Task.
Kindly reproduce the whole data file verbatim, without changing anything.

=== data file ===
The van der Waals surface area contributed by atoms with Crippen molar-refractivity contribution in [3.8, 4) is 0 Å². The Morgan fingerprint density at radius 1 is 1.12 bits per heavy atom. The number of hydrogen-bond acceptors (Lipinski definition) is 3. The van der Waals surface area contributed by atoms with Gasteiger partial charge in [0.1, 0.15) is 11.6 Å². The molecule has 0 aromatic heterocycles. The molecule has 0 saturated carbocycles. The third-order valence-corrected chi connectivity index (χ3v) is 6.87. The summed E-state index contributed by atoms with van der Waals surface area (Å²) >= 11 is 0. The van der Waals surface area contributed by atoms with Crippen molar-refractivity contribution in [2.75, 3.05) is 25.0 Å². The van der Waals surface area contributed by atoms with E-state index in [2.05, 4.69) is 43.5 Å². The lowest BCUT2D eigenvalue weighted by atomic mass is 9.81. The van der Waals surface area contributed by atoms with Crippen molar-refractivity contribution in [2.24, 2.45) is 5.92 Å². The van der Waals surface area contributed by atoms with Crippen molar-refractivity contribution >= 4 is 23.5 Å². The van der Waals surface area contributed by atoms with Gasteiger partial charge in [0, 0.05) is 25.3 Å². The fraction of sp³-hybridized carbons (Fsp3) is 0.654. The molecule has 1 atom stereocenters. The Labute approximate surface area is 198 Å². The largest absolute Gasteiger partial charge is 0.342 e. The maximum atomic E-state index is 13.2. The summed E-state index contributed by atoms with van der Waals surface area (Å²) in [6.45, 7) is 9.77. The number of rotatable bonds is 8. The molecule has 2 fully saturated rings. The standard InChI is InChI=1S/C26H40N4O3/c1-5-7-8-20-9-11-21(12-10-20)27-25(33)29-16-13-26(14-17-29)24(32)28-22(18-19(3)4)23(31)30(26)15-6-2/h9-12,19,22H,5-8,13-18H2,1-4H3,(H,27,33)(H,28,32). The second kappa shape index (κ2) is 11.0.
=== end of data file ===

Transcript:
The van der Waals surface area contributed by atoms with Crippen molar-refractivity contribution in [3.8, 4) is 0 Å². The Morgan fingerprint density at radius 1 is 1.12 bits per heavy atom. The number of hydrogen-bond acceptors (Lipinski definition) is 3. The van der Waals surface area contributed by atoms with Gasteiger partial charge in [0.1, 0.15) is 11.6 Å². The molecule has 0 aromatic heterocycles. The molecule has 0 saturated carbocycles. The third-order valence-corrected chi connectivity index (χ3v) is 6.87. The summed E-state index contributed by atoms with van der Waals surface area (Å²) >= 11 is 0. The van der Waals surface area contributed by atoms with Crippen molar-refractivity contribution in [2.75, 3.05) is 25.0 Å². The van der Waals surface area contributed by atoms with E-state index in [2.05, 4.69) is 43.5 Å². The lowest BCUT2D eigenvalue weighted by atomic mass is 9.81. The van der Waals surface area contributed by atoms with Crippen molar-refractivity contribution in [2.24, 2.45) is 5.92 Å². The van der Waals surface area contributed by atoms with Crippen molar-refractivity contribution >= 4 is 23.5 Å². The van der Waals surface area contributed by atoms with Gasteiger partial charge in [0, 0.05) is 25.3 Å². The fraction of sp³-hybridized carbons (Fsp3) is 0.654. The molecule has 1 atom stereocenters. The Labute approximate surface area is 198 Å². The largest absolute Gasteiger partial charge is 0.342 e. The maximum atomic E-state index is 13.2. The summed E-state index contributed by atoms with van der Waals surface area (Å²) in [6.45, 7) is 9.77. The number of rotatable bonds is 8. The molecule has 2 fully saturated rings. The standard InChI is InChI=1S/C26H40N4O3/c1-5-7-8-20-9-11-21(12-10-20)27-25(33)29-16-13-26(14-17-29)24(32)28-22(18-19(3)4)23(31)30(26)15-6-2/h9-12,19,22H,5-8,13-18H2,1-4H3,(H,27,33)(H,28,32). The second kappa shape index (κ2) is 11.0.